Rafael Mandelman, a Deputy City Attorney for the City of Oakland and Chair of the Board of the San Francisco LGBT Community Center writes about the history of the LGBT Center and the latest renovation.
We are all in this together. I believe that deeply, and that belief motivates my politics and my civic engagement. I think it’s what makes me a Democrat, and it’s what makes me believe that each of us has an obligation to “give back” or “pay it forward.” It also animates my understanding of my place in the queer community.
I came out just about a quarter-century ago, and I was so lucky. I had grown up in San Francisco, knew gay teachers at my high school, had seen gay characters in movies and on TV, and had even, late at night with the sound turned way down on the television in the downstairs kitchen, snuck a few peaks at the naughty gay public access television shows. I was at the time studying at Yale College, the gayest of the Ivies, where John Boswell and others had done groundbreaking work in gay and lesbian studies, where several active LGBT organizations were busy making the campus a welcoming one for queer folk, and where everyone—gay and straight—agreed that the LGBT Co-op hosted the best dances.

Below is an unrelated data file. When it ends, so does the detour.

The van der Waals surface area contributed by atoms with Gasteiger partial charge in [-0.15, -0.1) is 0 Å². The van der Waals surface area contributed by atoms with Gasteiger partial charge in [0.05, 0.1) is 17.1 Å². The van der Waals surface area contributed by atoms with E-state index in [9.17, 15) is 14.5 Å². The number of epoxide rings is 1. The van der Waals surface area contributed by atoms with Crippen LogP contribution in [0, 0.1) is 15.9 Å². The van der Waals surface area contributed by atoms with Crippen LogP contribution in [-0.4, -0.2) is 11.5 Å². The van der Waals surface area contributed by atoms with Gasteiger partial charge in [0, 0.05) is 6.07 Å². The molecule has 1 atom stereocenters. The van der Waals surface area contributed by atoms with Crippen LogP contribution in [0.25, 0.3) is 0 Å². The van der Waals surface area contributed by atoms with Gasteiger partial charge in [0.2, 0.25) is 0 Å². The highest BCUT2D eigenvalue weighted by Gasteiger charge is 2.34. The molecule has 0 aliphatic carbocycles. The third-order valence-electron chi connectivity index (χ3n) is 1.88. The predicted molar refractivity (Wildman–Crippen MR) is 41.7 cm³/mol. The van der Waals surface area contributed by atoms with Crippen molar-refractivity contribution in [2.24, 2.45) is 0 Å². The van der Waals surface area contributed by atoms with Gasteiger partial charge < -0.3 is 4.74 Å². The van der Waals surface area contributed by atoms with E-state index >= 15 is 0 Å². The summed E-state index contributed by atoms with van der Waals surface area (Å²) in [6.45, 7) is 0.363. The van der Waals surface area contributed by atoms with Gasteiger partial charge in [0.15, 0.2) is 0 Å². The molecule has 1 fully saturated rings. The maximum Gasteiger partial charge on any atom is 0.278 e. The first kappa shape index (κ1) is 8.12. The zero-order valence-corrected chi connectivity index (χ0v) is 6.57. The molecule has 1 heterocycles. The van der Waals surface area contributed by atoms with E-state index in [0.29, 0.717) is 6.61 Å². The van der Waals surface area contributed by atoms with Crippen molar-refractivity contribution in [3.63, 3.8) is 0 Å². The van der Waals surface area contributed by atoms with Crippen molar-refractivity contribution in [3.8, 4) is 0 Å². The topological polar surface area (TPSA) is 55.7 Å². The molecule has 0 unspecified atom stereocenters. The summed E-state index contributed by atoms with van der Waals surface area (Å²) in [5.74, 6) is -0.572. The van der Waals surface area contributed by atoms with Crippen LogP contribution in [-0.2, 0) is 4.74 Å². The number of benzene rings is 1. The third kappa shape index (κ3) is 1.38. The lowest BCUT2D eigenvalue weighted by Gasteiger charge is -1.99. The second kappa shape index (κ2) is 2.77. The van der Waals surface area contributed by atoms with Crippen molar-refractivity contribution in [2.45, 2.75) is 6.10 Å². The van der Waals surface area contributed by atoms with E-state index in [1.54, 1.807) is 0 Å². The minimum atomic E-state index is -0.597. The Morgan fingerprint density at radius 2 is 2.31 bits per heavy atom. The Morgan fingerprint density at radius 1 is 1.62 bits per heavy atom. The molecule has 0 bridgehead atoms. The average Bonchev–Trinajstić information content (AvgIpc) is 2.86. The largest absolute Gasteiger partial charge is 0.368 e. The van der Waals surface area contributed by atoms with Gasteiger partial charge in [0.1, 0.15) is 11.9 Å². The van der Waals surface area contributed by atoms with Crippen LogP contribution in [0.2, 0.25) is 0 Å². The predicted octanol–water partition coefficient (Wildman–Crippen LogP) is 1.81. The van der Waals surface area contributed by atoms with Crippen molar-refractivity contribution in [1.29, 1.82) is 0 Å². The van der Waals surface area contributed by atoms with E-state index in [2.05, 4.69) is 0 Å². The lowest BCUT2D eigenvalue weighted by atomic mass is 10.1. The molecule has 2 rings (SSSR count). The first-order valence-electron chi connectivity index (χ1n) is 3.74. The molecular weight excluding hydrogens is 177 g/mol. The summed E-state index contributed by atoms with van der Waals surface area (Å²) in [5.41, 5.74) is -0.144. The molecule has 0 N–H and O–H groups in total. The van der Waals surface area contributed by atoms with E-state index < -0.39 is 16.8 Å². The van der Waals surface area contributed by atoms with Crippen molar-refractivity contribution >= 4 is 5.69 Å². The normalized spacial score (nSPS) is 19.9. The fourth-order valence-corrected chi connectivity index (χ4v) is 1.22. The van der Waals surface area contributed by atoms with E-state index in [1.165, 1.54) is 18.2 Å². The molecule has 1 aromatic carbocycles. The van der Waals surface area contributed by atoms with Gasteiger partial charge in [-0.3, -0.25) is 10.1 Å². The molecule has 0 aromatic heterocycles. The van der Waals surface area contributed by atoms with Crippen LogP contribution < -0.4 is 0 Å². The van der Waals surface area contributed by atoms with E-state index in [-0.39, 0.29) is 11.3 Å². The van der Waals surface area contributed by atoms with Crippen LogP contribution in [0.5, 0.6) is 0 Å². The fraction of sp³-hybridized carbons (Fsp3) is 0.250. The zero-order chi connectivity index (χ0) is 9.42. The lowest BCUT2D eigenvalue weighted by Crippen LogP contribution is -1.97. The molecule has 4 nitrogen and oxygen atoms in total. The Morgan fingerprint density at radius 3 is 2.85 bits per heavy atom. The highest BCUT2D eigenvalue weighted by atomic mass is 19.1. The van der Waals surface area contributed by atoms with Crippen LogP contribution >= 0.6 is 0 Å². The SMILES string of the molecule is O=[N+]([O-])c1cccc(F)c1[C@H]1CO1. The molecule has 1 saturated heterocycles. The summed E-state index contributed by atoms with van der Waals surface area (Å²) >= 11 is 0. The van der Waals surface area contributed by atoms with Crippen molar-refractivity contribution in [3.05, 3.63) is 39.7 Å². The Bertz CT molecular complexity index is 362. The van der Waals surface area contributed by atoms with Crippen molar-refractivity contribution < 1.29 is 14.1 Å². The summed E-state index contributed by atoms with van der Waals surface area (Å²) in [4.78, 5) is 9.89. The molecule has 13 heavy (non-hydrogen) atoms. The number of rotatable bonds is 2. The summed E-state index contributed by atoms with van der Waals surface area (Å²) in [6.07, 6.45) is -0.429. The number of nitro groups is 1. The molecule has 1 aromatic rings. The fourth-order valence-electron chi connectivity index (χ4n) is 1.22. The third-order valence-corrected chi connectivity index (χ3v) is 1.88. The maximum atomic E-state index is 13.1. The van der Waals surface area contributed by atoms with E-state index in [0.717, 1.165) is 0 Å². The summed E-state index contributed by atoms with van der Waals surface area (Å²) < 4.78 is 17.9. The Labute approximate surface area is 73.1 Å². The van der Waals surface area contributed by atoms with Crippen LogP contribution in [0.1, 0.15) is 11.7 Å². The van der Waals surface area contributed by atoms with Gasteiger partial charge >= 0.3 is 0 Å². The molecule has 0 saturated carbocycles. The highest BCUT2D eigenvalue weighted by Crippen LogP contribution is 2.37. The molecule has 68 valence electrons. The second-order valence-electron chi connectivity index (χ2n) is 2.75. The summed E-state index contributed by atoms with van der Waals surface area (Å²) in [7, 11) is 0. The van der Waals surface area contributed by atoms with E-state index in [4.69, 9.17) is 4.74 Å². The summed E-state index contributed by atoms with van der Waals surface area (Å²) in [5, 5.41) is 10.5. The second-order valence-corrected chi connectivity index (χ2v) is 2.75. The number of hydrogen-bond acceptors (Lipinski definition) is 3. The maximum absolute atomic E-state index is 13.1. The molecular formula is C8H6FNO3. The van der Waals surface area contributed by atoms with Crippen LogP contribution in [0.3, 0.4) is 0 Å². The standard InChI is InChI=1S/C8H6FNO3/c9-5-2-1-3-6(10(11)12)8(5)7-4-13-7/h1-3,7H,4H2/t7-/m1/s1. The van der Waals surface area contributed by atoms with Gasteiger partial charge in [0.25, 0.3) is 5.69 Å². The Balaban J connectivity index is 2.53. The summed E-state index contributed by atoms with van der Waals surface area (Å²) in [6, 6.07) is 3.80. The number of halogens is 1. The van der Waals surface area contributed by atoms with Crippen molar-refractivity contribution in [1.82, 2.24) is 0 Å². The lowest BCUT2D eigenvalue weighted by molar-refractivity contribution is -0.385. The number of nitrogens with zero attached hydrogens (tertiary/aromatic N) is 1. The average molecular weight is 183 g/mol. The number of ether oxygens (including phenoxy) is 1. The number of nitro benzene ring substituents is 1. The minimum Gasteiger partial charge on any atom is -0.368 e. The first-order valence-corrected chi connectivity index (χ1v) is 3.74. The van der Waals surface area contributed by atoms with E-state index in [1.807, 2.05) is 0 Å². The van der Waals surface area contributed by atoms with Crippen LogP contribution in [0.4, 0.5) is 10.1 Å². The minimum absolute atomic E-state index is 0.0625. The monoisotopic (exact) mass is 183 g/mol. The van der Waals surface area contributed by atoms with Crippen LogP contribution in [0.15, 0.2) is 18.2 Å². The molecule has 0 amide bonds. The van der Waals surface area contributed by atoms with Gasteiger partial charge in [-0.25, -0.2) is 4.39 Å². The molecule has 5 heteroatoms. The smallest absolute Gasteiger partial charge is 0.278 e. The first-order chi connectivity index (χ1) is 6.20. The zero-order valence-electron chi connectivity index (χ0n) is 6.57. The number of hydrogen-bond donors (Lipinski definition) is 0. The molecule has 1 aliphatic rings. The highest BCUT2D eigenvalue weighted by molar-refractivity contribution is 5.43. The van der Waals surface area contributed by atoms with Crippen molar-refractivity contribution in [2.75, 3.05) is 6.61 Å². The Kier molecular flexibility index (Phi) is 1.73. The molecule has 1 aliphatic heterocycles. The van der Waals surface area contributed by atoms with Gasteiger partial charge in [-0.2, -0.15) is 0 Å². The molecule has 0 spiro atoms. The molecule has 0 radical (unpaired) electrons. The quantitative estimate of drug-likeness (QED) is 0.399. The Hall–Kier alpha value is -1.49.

Coming out was not hard for me. There was no familial rejection, and no sense that my career aspirations would be forever stunted. There were, however, a few awkward conversations with friends and family, and the shadow of AIDS loomed particularly large back then when “treatments” were medieval and a diagnosis was understood to be a death sentence. But, all in all, going gay was pretty darned easy: I read a bunch of queer-themed books, started going to Co-op meetings, made new friends, and started working out more.